Report: Litigation threatening reform project
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MARCH 8, 2001

The Bureau of Indian Affairs continues to meet a number of goals aimed at fixing the historically mismanaged trust fund system but protracted litigation is threatening the efforts of top officials, according the latest status report on the project.

"[T]ime spent on responses required for the Cobell litigation continues to adversely impact the time and energies of the Special Trustee," the report states. "In particular, managers in the Office of Trust Records are currently being deflected from trust record reform by the pending investigation by the Special Master."

Facing a potential contempt of court trial recommended by Special Master Alan Balaran, the government is indeed under the gun. And with the second phase of the trial yet to begin, the battle is nowhere near completion.

But as the plaintiffs in the billion dollar lawsuit point out, the government wouldn't be wasting its time if the Departments of Interior and Treasury would just do their jobs. Led by Blackfeet Nation of Montana banker Elouise Cobell, the plaintiffs launched their action in 1996 on behalf of an estimated 300,000 American Indians whose trust assets are in such disarray that the government can't provide an accurate accounting.

As part of his landmark 1999 ruling, upheld last month by a federal appeals court, Judge Royce Lamberth forced the Department of Interior to provide the court with quarterly progress reports. The fifth such report was released last week, outlining a number of milestones reached.

Compared to the results of the fourth report, the government appears to be making progress. Only four out of 18 reform projects went uncompleted from November 1, 2000 to January 31, 2001. Last time around, the Interior failed to meet nearly half of its goals, leaving 15 out of 32 projects uncompleted from August 1, 2000 to October 31, 2000.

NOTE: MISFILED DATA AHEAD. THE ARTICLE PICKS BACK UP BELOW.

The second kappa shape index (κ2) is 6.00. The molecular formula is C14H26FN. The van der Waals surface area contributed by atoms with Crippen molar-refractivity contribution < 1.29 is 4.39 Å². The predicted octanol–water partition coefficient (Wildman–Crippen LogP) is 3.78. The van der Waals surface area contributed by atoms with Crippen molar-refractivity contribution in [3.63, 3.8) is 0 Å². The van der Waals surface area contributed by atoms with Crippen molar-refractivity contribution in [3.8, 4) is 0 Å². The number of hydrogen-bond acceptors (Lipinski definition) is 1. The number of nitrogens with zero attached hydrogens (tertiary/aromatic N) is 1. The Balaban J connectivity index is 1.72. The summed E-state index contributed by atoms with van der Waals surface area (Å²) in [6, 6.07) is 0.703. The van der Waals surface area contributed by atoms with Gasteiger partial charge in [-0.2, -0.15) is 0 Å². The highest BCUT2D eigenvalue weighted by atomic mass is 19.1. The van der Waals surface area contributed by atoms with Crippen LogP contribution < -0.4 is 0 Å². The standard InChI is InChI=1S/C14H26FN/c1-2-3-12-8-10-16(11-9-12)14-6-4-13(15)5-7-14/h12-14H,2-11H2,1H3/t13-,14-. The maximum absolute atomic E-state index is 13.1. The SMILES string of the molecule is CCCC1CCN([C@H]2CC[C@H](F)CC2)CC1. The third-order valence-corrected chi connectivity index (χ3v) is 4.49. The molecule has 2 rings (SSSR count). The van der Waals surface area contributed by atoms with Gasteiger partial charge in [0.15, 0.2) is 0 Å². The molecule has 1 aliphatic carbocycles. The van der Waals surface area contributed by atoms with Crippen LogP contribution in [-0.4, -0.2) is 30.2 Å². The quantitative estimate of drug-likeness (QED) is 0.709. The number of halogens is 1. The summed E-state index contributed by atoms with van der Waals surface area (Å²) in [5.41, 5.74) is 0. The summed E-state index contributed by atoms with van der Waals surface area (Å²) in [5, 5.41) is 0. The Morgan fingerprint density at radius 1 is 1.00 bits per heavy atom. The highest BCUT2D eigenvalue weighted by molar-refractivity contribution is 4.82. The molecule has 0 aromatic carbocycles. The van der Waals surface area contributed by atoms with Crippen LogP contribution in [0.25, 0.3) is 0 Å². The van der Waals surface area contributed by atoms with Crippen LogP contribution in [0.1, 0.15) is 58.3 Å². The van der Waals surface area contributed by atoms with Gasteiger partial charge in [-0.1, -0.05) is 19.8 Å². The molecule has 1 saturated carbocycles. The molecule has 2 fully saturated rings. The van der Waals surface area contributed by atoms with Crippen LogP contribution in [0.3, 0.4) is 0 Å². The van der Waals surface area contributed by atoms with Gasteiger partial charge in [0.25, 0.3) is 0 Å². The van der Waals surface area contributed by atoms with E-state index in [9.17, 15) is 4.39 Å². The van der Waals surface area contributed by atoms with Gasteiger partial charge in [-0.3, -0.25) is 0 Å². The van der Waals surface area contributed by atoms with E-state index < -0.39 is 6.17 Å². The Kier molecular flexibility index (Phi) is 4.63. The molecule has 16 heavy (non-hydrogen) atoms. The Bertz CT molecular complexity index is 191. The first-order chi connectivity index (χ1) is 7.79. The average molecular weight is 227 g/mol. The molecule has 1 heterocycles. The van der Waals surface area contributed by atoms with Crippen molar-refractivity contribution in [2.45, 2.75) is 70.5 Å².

Perhaps more importantly, the Interior is making progress on its court-identified breaches of trust. Only one breach out of three went uncompleted from November 2000 to January 2001.

Yet a major component of the reform project, an automated system known as the Trust Asset and Account Management System (TAAMS), is still suffering from setbacks. Although the fifth report notes that no TAAMS milestones were due from November to January, in fact, three such projects identified as "Not Met" by the fourth report remain uncompleted.

Management issues also threaten trust reform, particularly TAAMS. Not only are there probably not enough managers currently assigned to this "intensive" program, there may not be enough to ensure its success beyond the Rocky Mountain Region, according to the report. The Rocky Mountain Region is being used as the testing grounds for TAAMS.

Despite the government's progress, Cobell said she was not at all surprised by its revelations. The latest report has only confirmed her numerous misgivings, she said.

"I've been reading all the court reports that go to Judge Lamberth," said Cobell. "They say the BIA missed this milestone, they missed this timeline, probate is backlogged, data cleanup is not working, TAAMS is not working."

"This cannot be tolerated," she added.

Relevant Links:
Trust Management Improvement Project, BIA -
Indian Trust: Cobell v. Babbitt -

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